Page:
Has more than 100 ancestors and 16 descendants in this family tree.
||David Parry |
|Relationship||with Francis Fox|
||Daniel Guion (Relationship: Business relation) |
||19 Nov 2012 |
||Humphrey Parry, b. 1686, d. Abt 1744 (Age 58 years) |
||Catrin Roberts, b. 01 Apr 1694, Hafod-y-bwch, Esclusham, Wrecsam, Denbighshire, Wales , d. 1751 (Age 56 years) |
||2 siblings |
||Group Sheet | Family Chart
- 3rd son
goes into the army.
By the end of 1759 he is captain in the Twentieth Foot, having distinguished himself at the Battle of Minden.
His rank advances to major in 1770.
From 1768 there is a business link between Parry and Henry Cort, which leads to litigation in 1775, the year of his last entry in the army list. We can assume he retires in 1776 (thereby missing the regiment's posting to America and their surrender at Saratoga), following the death of his father-in-law Edmund Okeden
Okeden has no male heir: Parry is the main beneficiary of his will, as well as executor, and is henceforth "Major David Parry of Moore Critchell in the County of Dorset".
In 1782, with Shelburne heading the Government, Parry is appointed Governor of Barbados. Codicils to his will in 1792 and 1793 show him suffering ill health, so we can't be sure whether he gives up the post before his death in 1794.
- Parry v Cort etc
PARRY (MAJOR) v CORT, HENRY
Letters and promissory notes from Major David Parry to Henry Cort, described as [?regimental] "agent", defendant. Exhibits include a life assurance policy assigned by Parry to Cort.
From PRO (online) catalogue for exchequer file E140/65/12.
Mr Cort's agent was with Me this Afternoon & by a letter from Mr Hollis Mr Cort's Country Attorney informed Me that you have consented to take your Brother with Mr.Cort as security for your debt.
From letter to David Parry from his attorney, 6 November 1776
Major David Parry is not a navy man, but Cort seems to treat him the same way as navy clients - indeed, may offer favourable treatment. He continues to run an account for Parry after relinquishing his navy clients in 1773.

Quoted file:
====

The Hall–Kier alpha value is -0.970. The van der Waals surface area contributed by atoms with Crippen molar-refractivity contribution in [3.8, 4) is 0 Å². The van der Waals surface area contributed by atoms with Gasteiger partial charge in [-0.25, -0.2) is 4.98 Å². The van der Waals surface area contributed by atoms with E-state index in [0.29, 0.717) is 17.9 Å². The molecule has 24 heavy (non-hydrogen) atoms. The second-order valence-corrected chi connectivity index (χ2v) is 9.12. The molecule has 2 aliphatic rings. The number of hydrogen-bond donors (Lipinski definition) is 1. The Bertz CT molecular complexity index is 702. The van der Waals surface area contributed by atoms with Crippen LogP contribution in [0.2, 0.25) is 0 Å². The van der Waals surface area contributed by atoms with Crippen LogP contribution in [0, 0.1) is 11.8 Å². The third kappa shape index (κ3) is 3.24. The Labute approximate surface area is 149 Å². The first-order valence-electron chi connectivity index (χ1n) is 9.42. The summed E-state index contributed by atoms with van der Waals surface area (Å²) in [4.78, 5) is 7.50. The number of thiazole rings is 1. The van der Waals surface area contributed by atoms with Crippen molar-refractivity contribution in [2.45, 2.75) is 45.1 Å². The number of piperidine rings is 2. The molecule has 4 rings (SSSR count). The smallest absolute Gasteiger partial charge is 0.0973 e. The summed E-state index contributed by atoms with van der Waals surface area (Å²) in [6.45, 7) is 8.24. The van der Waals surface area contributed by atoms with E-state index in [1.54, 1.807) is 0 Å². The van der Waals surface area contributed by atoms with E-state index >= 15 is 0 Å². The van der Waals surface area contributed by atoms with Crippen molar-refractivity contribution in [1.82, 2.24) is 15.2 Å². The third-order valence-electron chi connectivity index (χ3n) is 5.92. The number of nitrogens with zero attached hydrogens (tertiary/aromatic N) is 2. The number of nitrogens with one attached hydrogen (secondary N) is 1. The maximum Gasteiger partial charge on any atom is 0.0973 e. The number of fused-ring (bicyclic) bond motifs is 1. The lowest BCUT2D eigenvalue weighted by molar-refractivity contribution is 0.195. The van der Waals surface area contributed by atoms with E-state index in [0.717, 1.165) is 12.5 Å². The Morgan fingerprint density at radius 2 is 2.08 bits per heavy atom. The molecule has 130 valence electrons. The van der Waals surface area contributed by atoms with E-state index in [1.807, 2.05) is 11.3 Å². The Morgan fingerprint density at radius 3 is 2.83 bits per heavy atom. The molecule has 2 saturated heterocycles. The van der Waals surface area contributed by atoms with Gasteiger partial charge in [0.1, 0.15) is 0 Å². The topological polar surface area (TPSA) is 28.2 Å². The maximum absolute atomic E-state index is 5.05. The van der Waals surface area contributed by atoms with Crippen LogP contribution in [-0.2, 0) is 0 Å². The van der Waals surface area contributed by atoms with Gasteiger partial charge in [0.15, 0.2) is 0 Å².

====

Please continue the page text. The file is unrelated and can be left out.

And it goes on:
That query "[?regimental] 'agent]" in the PRO catalogue (one researcher who spots it tells me "Cort was never a navy agent, he was an army agent"): most likely some rash cataloguer trying to explain Cort's connection with Major Parry, and unaware of his reputation as a navy agent. No other evidence has been found of Cort acting as agent for anyone in the army.
Cort's role as Parry's agent appears to date from 1769. Most plausible explanation arises from repeated references in the files to an annuity that Parry is supposed to pay William Attwick (earliest payment covers a four-month period in 1771) but there are few clues how this arises.
Parry's brother Roger, whose name crops up periodically in the files, manages to run up his own debt to Cort - possibly by overdrawing on a bond due to him. This debt figures in an attempt by Cort to settle his own finances a few years later.
I cannot possibly entertain the favorable opinion you do of Mr Cort.
From letter of David Parry to Daniel Guion, 4 November 1776.
I would rather leave... and never more hear the name of Mr Cort, who has used me so ill.
From letter of David Parry to Daniel Guion, 11 November 1776
The Parry v Cort files contain many "bills of exchange" written (hurriedly, by the look of it) by Parry: effectively cheques drawn on his account with Cort . The suit arises after Parry complains that Cort won't provide a statement of this account. A charge easily enough countered. Cort's statement is part of his defence: it shows income and expenditure like a modern bank statement.
It is a letter from Parry that establishes Cort's presence in Gosport in May 1776: his previous letter to Cort is addressed to Crutched Friars, August 1775
- Quirks of History
- Community Trees - Pedigree chart for Major David Parry